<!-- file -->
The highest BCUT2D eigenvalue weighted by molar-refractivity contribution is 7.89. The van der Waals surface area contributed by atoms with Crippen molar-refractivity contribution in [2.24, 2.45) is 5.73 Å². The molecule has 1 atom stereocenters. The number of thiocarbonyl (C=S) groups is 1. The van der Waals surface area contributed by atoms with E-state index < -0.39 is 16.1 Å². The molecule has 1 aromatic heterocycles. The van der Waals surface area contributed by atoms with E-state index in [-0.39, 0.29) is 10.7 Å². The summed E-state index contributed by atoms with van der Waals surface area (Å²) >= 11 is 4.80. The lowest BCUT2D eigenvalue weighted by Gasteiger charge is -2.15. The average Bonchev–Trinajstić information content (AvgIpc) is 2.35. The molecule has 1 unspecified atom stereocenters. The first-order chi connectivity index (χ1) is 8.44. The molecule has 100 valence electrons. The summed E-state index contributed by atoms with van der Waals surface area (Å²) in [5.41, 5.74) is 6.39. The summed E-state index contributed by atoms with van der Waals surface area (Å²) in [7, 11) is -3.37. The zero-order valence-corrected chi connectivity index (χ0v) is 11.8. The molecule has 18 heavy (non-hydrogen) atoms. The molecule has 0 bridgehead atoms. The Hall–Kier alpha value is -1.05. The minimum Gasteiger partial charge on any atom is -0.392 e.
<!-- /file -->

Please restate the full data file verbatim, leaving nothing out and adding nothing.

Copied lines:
The highest BCUT2D eigenvalue weighted by molar-refractivity contribution is 7.89. The van der Waals surface area contributed by atoms with Crippen molar-refractivity contribution in [2.24, 2.45) is 5.73 Å². The molecule has 1 atom stereocenters. The number of thiocarbonyl (C=S) groups is 1. The van der Waals surface area contributed by atoms with E-state index < -0.39 is 16.1 Å². The molecule has 1 aromatic heterocycles. The van der Waals surface area contributed by atoms with E-state index in [-0.39, 0.29) is 10.7 Å². The summed E-state index contributed by atoms with van der Waals surface area (Å²) >= 11 is 4.80. The lowest BCUT2D eigenvalue weighted by Gasteiger charge is -2.15. The average Bonchev–Trinajstić information content (AvgIpc) is 2.35. The molecule has 1 unspecified atom stereocenters. The first-order chi connectivity index (χ1) is 8.44. The molecule has 100 valence electrons. The summed E-state index contributed by atoms with van der Waals surface area (Å²) in [5.41, 5.74) is 6.39. The summed E-state index contributed by atoms with van der Waals surface area (Å²) in [7, 11) is -3.37. The zero-order valence-corrected chi connectivity index (χ0v) is 11.8. The molecule has 18 heavy (non-hydrogen) atoms. The molecule has 0 bridgehead atoms. The Hall–Kier alpha value is -1.05. The minimum Gasteiger partial charge on any atom is -0.392 e.